18. Congrats. I know someone who travels a lot on business so gets lots of free airfares and hotel stays as a result. I have managed to get a few points along the way, but don’t make a deliberate effort as I am trying to decrease debt.

    • When you get out of debt, you can certainly start using the cards for rewards. We never got to take much advantage when we had so much debt. It doesn’t make sense to get new cards when you have balances on all of your old ones.

  19. Wow, you have it all planned out good for you mate. We use our credit cards on anything anyone will let us charge if we are buying it from them. We love the rewards and although doing this can put someone in the hole if they don’t have the fund to pay it every month for others it’s free money. I never pass that up.. not this guy!

    • Getting free money is almost addictive. I kind of get those extreme couponers who get 200 packs of cat treats for free when they don’t have a cat. It’s a rush, but I think my free stuff is more fun.

  20. Oh wow that’s awesome! I know I don’t use my credit cards enough to really get anything out of them except maybe $30 cash back a year, but maybe one year that will change.

  21. Have fun in Seattle! I used to live there so if you have any questions let me know! I use my cc for miles on SW. And I’ve used another one for gift cards, but I’m afraid I’m still not disciplined enough to use it more often.

  22. That is pretty amazing. I’m not sure that I have the willpower or free time to keep track of that many programs on that many cards. But if I could just teach the cat to blog in my place, or maybe do my day job…

    • It’s really sad, but it’s almost like a hobby bordering on obsession. I don’t want to pay for anything before seeing if I can get points for it.

  23. This is some great information! My girlfriend and I are in the final stages of planning our honeymoon and we plan on using all of the points we have accumulated to pay for the majority of it. I really enjoy reading similar stories.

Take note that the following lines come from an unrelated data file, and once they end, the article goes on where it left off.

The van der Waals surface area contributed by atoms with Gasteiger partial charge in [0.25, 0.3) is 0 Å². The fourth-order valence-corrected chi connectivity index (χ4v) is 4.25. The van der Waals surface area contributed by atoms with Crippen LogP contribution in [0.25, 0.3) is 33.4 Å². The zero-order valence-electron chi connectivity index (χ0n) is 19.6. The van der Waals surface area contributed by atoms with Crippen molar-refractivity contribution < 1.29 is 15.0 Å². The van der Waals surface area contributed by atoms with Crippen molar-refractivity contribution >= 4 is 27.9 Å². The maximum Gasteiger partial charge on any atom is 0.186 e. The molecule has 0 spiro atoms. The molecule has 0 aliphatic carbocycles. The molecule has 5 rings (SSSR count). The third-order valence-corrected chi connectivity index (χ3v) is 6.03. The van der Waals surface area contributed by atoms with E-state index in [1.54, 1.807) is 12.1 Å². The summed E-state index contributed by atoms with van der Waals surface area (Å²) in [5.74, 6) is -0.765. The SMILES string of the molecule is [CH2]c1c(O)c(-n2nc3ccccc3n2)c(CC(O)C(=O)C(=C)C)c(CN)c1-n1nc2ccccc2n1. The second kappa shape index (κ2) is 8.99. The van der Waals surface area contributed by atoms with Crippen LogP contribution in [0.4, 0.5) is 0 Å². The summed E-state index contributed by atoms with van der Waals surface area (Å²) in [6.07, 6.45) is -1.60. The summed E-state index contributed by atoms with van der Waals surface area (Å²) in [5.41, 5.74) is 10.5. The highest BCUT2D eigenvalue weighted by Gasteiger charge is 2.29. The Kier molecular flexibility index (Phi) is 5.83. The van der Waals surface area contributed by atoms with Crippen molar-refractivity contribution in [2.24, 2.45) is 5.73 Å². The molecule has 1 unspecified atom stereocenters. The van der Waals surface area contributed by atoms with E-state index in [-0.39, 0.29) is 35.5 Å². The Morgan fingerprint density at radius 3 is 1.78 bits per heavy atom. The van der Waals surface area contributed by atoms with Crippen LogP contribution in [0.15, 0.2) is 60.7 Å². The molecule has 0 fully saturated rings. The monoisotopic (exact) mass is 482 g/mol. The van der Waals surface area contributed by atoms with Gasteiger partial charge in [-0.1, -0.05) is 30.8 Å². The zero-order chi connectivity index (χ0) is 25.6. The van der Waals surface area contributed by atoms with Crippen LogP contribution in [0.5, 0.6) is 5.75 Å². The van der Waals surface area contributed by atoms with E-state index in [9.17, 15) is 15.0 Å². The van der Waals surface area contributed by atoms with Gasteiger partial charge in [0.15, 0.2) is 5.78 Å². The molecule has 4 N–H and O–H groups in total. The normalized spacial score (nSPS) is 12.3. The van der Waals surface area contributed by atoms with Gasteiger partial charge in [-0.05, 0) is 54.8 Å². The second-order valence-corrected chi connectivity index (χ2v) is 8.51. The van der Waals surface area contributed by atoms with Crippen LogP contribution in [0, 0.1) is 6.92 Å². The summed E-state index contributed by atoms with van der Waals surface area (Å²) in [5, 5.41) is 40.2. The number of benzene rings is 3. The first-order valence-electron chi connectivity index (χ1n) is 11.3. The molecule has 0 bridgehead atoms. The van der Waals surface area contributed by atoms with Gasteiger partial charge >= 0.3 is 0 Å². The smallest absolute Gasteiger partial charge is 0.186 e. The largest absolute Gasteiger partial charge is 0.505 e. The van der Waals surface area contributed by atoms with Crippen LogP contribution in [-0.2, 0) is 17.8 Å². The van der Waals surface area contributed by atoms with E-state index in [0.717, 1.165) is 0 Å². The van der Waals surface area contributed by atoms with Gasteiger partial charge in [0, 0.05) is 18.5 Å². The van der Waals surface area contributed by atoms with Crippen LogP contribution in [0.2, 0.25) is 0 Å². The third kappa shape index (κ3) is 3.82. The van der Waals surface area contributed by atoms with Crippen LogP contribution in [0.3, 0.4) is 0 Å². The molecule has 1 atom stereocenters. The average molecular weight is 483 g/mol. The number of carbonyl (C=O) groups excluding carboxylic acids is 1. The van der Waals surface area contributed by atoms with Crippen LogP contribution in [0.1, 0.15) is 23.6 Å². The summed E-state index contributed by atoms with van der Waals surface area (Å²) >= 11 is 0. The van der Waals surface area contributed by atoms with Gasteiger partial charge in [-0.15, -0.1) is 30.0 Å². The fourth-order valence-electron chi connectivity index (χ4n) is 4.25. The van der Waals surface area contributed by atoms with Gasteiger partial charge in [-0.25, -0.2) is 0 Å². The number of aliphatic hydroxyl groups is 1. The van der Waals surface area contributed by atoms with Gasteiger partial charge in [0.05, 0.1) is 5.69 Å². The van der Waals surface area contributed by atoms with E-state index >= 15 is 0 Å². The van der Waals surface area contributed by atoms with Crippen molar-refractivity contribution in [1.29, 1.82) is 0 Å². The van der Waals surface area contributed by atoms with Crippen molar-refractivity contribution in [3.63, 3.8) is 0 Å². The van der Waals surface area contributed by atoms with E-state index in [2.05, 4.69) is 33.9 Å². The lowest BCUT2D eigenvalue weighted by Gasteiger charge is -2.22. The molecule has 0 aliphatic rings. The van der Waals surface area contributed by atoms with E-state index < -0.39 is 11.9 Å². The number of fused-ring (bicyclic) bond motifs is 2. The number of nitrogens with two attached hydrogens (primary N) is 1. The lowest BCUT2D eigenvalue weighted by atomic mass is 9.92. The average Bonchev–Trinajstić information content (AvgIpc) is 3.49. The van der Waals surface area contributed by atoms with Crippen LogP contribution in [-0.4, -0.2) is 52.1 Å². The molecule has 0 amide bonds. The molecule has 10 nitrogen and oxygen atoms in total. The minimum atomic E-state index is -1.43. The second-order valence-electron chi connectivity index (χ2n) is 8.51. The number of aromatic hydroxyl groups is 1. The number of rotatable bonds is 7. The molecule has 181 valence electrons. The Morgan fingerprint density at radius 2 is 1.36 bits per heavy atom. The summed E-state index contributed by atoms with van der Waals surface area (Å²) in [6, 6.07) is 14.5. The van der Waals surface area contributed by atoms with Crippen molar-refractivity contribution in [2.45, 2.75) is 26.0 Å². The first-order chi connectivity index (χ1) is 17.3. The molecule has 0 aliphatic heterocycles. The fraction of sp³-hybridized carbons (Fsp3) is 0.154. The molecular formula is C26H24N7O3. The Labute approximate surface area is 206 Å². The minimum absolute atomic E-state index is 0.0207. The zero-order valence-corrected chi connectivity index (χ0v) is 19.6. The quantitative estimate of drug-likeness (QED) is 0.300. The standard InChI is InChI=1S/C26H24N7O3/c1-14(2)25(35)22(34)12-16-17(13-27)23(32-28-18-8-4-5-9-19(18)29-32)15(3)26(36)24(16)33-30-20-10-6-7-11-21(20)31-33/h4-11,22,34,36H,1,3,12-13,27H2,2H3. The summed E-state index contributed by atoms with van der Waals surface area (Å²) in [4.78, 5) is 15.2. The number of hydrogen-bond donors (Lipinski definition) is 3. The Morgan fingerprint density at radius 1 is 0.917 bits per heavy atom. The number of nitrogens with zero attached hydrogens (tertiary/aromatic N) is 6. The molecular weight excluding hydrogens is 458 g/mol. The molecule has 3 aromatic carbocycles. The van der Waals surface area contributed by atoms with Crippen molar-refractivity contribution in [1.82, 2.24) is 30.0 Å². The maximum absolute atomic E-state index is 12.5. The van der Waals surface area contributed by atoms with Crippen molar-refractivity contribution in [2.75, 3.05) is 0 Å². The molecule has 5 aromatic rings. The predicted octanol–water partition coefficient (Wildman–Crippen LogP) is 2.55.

24. Amazing! The northwest is a perfect destination for outdoorsy people like you. You may want to check vrbo or airbnb for a central apartment in Seattle too, pretty sure you can find something under $200. I never good CC rewards, mine as no withdrawal fees abroad so it is pretty good for my needs.

    • I did a search in Seattle and most things were either out of the area we want or too expensive on Vrbo, but I’ll check the other one for sure. I really want to stay on one of those houseboats on Lake Union, but the only ones for rental were month long leases only. The idea of that is really cool, but maybe the location is not as good as downtown.

  25. This is definitely a plus for having a business. I have frequently traveled international destination in business class due to points I get on my delta American Express card.

  26. Kim, this is awesome! We are just starting on this path of CC churning, as we want to do some traveling too this year. Have a wonderful time. I’m sure your vaca will be all the more enjoyable knowing someone else paid for it!

  27. Last year, I used credit card reward points to cover most of my plane ticket to FinCon. I’ve been really happy with our Citi Thank You card, points wise- much better than our BofA Elite Rewards card was. We also have an Amazon card through Chase, which earns us points to use on Amazon.com- which is our favorite place to shop.

    You should let me know when you’re going to be in Seattle. We could meet for coffee. (Or I can just give you some tips for where to go.) Sadly, we lost the Free Ride area downtown last September (and Seattle Center- with the Space Needle was outside of it, anyway). You might want to look at King County Metro’s website for day passes. Or, if you’re going to Seattle Center, just pay for the monorail.